Foot swelling is often the result of an underlying condition that requires treatment. For example, poor circulation related to diabetes can contribute to foot and ankle swelling, neuropathy, and diabetic ulcers. Likewise, a sprained ankle and lymphedema are two other sources of foot swelling.
But, not all foot swelling warrants a trip to the podiatrist. Some swelling, such as temporary swelling during air travel, isn’t always concerning. In this blog, expert podiatrists Laura Schweger, DPM, and Evan M. Ross, DPM, of Optima Foot and Ankle in Bend, Oregon, explain when swelling is normal and when it can be a sign of a bigger issue.
Swelling is common during air travel
Dependent edema 一 the official name for leg and ankle swelling during air travel 一 is common and typically harmless. The swelling is a combination of inactivity paired with the force of gravity pulling the fluids in your body toward earth.
Sitting with your feet motionless for hours at a time can cause the blood to pool in the veins of your legs, but it isn’t the only source of swelling. Typical mid-flight snacks are very salty. Peanuts, chips, and pretzels can contribute to swelling, especially if you’re sensitive to sodium.
The longer your flight is, the more likely you’re going to feel a little swollen. You can reduce your risk of foot and ankle swelling by staying hydrated, choosing nutrient-dense snacks over the salty options, and staying active.
Although you’re confined to your seat for hours at a time, you can perform many different foot and ankle stretches to keep the blood circulating in your feet and ankles. Also, you should use proper posture and not keep your legs crossed. Furthermore, you should avoid wearing restrictive clothing or tight shoes during your travel.
When foot swelling is a concern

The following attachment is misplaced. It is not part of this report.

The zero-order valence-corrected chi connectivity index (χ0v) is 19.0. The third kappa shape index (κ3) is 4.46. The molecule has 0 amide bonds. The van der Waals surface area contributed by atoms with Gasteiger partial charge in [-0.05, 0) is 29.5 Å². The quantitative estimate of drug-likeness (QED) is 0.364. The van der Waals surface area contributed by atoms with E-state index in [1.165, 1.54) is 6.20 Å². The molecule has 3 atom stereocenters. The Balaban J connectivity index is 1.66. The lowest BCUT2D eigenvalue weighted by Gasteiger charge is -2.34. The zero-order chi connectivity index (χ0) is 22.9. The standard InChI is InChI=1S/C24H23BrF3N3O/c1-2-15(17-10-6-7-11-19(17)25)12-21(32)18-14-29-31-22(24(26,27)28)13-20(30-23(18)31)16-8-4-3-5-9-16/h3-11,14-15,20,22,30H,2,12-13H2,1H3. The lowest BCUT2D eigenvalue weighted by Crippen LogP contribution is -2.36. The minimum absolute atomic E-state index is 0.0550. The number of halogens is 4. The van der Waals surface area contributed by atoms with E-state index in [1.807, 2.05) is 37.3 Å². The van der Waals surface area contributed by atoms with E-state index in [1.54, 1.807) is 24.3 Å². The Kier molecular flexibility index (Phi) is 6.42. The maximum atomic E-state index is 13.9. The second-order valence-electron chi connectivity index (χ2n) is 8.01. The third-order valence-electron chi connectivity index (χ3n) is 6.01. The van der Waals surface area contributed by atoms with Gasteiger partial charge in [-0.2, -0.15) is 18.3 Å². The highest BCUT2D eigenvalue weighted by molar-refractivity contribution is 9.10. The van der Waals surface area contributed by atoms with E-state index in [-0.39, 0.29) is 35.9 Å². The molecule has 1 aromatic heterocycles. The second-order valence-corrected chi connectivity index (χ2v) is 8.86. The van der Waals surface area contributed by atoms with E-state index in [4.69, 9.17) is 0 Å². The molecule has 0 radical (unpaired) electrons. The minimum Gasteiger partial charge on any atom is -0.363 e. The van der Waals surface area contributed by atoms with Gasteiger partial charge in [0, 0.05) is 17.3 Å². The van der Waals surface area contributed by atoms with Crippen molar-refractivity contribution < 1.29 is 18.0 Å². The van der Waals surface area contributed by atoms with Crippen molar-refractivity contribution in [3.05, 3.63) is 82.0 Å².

While most foot swelling is temporary and should dissipate shortly after you start walking again, there are a few signs that could indicate that your foot swelling is a cause for concern. If you notice any of the following symptoms, seek medical attention immediately:
- Your swelling doesn’t dissipate within a few hours of leaving the plane
- One foot is worse than the other
- Your swelling is accompanied by pain or tenderness
- Your foot or leg is red and hot
The symptoms above may be related to deep vein thrombosis or a blood clot deep within your muscle. If you’re at risk for blood clots, it’s important to clear your travel plans with a health care provider prior to travel. You may benefit from compression stockings or even blood thinners before you travel by air.
Traveling by air when you have diabetes
Because diabetes can increase your risk of foot swelling and blood clots, it’s important to plan thoroughly before any flight. At Optima Foot and Ankle, we’re on a mission to provide top-notch podiatric care, including diabetic foot care. If you have diabetes and are planning on flying, schedule your annual foot exam before your trip.
This ensures that any issues, such as ingrown nails or wounds, are taken care of before you leave. During your exam, we can also provide you with specific guidance on keeping your feet as healthy as possible while you fly.
If you have questions about foot swelling or would like to schedule an exam, call 541-383-3668 or book an appointment online with Optima Foot and Ankle today.